In an earlier article I mentioned that I was going to switch to Linux and I’d selected KDE Neon as my distro of choice. After some thought I came to the conclusion that I’d be better off just going with Debian. Debian 12 (bookworm) has just been released and it comes with very nearly the latest version of KDE so there’s nothing to really be gained right now by using Neon. Additionally, I’ve used Debian as my daily driver before so I’m somewhat family with the tools. Neon’s weird rules about package installation were bugging me.
So, installation of Debian was easy enough. It’s far from the best looking installer but it gets the job done. Pretty much everything after that has been difficult though. As I have an nVidia graphics card I decided to install the Nvidia driver. I already knew this was going to be tougher on Debian than many other systems but I was relieved to find a guide. The first
lspci command worked just fine, it then suggests using the
nvidia-detect script. That’s not on my freshly installed system so I go to install it.
$ sudo apt install nvidia-detect Reading package lists... Done Building dependency tree... Done Reading state information... Done E: Unable to locate package nvidia-detect
I concluded that non-free must not be switched on. I opened Discover to check and there were ticks next to, what I assumed were, the non-free repositories non-free-firmware. I would show you a screen shot, but at the time of writing Discover has decided it won’t open (all I did was install the Firefox update and even that crashed Firefox). Now, looking a second time (I killed plasma-discover and that seemed to get it working again) I see that non-free and non-free-firmware are different things. In Discover I tried clicking “… Software Sources” to see if I could add non-free that way but apparently that button doesn’t do anything.
After some more digging around I cam across this question which helped me understand why nvidia-detect wasn’t listed. It seems non-free-firmware is there to help new users with the installation of drivers as it allows the system to install them automatically. Since nvidia-detect isn’t a driver it’s not available there so I need to add non-free to my sources list. I popped open a command prompt and entered
sudo nano /etc/apt/sources.list. At this point I scrolled down the nVidia driver installation guide and I found that it does actually talk a little about how to do this, it seems I need
contrib as well. My sources list ended up looking like this
deb http://deb.debian.org/debian/ bookworm main contrib non-free non-free-firmware deb-src http://deb.debian.org/debian/ bookworm main contrib non-free non-free-firmware deb http://security.debian.org/debian-security bookworm-security main contrib non-free non-free-firmware deb-src http://security.debian.org/debian-security bookworm-security main contrib non-free non-free-firmware deb http://deb.debian.org/debian/ bookworm-updates main contrib non-free non-free-firmware deb-src http://deb.debian.org/debian/ bookworm-updates main contrib non-free non-free-firmware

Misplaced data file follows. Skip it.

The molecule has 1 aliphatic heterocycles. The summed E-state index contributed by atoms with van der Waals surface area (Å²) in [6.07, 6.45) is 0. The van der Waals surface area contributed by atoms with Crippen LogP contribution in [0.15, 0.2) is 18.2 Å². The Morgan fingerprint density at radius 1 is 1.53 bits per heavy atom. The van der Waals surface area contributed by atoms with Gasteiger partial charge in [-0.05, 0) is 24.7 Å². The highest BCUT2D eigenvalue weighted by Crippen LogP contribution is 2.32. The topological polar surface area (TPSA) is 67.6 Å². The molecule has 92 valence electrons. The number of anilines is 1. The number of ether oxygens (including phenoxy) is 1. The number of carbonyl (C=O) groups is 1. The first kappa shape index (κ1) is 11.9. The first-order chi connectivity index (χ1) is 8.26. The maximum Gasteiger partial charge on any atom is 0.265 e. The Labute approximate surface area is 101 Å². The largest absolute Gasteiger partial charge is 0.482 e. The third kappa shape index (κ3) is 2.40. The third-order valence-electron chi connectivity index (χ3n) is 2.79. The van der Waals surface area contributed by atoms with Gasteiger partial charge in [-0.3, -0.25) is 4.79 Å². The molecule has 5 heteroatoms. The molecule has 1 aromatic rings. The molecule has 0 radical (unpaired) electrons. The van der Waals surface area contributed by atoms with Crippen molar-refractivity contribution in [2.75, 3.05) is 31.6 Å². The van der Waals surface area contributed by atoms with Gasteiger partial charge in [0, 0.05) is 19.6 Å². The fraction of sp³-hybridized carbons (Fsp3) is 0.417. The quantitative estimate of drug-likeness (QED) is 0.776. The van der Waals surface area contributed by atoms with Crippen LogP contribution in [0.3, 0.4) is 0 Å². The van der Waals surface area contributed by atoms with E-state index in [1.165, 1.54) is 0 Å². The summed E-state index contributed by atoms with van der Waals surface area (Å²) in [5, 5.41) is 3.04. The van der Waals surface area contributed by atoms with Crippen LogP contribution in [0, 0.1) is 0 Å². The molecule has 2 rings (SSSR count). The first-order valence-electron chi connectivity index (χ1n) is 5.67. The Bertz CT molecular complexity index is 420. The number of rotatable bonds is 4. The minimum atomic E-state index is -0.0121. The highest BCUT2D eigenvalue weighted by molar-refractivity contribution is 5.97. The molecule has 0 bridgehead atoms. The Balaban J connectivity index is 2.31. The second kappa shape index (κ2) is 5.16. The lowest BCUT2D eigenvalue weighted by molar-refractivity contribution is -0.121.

sudo apt update I was able to install
nvidia-detect. It correctly detected my card too which was good
$ nvidia-detect Detected NVIDIA GPUs: 09:00.0 VGA compatible controller : NVIDIA Corporation TU104 [GeForce RTX 2070 SUPER] [10de:1e84] (rev a1) Checking card: NVIDIA Corporation TU104 [GeForce RTX 2070 SUPER] (rev a1) Your card is supported by all driver versions. Your card is also supported by the Tesla drivers series. Your card is also supported by the Tesla 470 drivers series. It is recommended to install the nvidia-driver package.
The guide then tells me I should run
sudo apt install nvidia-driver firmware-misc-nonfree which installs an absolute ton of packages (over 700MB worth). During the installation of the packages I was informed that a reboot would be required to replace the nouveau kernel module.
After a reboot I want to log in and… nothing. After a brief blank screen the system went back to the login screen. After some head scratching I guessed that this might be to do with Wayland so I switched to X11 and tried again, yay, I could log in. A bit of quality time with Google turned up this page (linked from here) which talks about getting Plasma to worth with Wayland and the proprietary nVidia drivers.
Following the instructions on the page linked above it seems Debian 12 with the nVidia drivers installed meets the package version requirements but it failed the
modeset requirement as the suggested command returned N. Searching for how to switch on mode setting in Debian turned up this page which just tells me it’s turned on by default when using the nouveau driver – great. Much digging later I found this page.
sudo nano /etc/modprobe.d/nvidia-options.conf
Add the line:
options nvidia-drm modeset=1
Reboot and select Wayland at the log in screen, it should now work. Why this change isn’t made by the system during installation is beyond me. I was running Wayland and Plasma when I installed the nVidia drivers, it was obvious this setting was needed. Anyway, it works now.